Press releases about business, cryptocurrency, fintech and more news in Hong Kong and Asia

Britain launches scheme to pay homes to curb electricity use

Electricity pylons supplying the national grid are seen at the Barking Substation in east London on Aug 16, 2019. (DANIEL LEAL / AFP)

LONDON – Britain's National Grid on Friday launched a scheme to pay homeowners and businesses to curb their electricity use when demand is high to help prevent blackouts over the winter.

READ MORE: UK's cost-of-living crisis worsens as inflation rebounds

National Grid last month warned that Britain could face forced power cuts if it is unable to import enough electricity and gas this winter and said it would launch the initiative as part of its measures to prevent this from happening.

Under the scheme, which will run until March 2023, homes with smart meters and that have signed up will be sent emails or texts with time slots when they could be paid via money off their bills for reducing their electricity use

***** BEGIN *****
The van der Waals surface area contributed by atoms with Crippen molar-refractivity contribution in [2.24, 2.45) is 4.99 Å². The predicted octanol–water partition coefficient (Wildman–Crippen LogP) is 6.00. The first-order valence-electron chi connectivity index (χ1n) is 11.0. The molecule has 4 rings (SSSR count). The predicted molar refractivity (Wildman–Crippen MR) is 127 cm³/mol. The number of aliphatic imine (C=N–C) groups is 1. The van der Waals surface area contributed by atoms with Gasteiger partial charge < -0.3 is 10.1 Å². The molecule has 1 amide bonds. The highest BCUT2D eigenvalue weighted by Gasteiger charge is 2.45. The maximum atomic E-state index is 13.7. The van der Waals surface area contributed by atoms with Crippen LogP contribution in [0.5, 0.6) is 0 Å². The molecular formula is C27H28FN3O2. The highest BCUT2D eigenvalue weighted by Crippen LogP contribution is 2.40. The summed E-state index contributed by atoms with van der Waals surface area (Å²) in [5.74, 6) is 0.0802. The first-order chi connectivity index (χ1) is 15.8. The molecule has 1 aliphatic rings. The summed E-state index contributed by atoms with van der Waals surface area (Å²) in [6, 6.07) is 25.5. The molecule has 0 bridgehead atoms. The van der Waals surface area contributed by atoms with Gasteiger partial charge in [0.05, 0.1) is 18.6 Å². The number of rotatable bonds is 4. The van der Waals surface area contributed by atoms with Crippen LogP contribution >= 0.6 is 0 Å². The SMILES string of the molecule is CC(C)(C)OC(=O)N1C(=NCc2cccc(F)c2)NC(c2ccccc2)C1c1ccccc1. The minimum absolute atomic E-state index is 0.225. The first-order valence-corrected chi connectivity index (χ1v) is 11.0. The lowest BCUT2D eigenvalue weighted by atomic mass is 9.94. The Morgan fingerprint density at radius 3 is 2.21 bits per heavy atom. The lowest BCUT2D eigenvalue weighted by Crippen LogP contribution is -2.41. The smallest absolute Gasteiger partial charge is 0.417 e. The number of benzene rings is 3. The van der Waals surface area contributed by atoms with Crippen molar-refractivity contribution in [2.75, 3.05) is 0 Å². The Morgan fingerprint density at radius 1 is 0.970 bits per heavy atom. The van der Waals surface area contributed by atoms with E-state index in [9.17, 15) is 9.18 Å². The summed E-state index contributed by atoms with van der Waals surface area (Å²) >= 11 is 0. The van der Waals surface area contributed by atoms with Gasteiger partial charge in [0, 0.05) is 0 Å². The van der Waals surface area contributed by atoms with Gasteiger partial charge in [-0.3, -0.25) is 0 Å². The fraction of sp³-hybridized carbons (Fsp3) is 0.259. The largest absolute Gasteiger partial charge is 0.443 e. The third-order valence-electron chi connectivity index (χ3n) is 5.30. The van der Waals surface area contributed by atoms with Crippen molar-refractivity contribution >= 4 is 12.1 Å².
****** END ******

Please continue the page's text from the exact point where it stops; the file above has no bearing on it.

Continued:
"(The Scheme) will help mitigate the potential risks … and will allow consumers to see a financial return for reducing their electricity use at peak times," said Fintan Slye, Executive Director of National Grid's Electricity System Operator.

ALSO READ: UK PM Sunak vows to 'fix mistakes', restore stability

Under the scheme, which will run until March 2023, homes with smart meters and that have signed up will be sent emails or texts with time slots when they could be paid via money off their bills for reducing their electricity use.

READ MORE: Britain halves electricity and gas prices for businesses

National Grid said homes responding to the alerts could save up to 100 pounds over the winter while businesses could potentially save even more.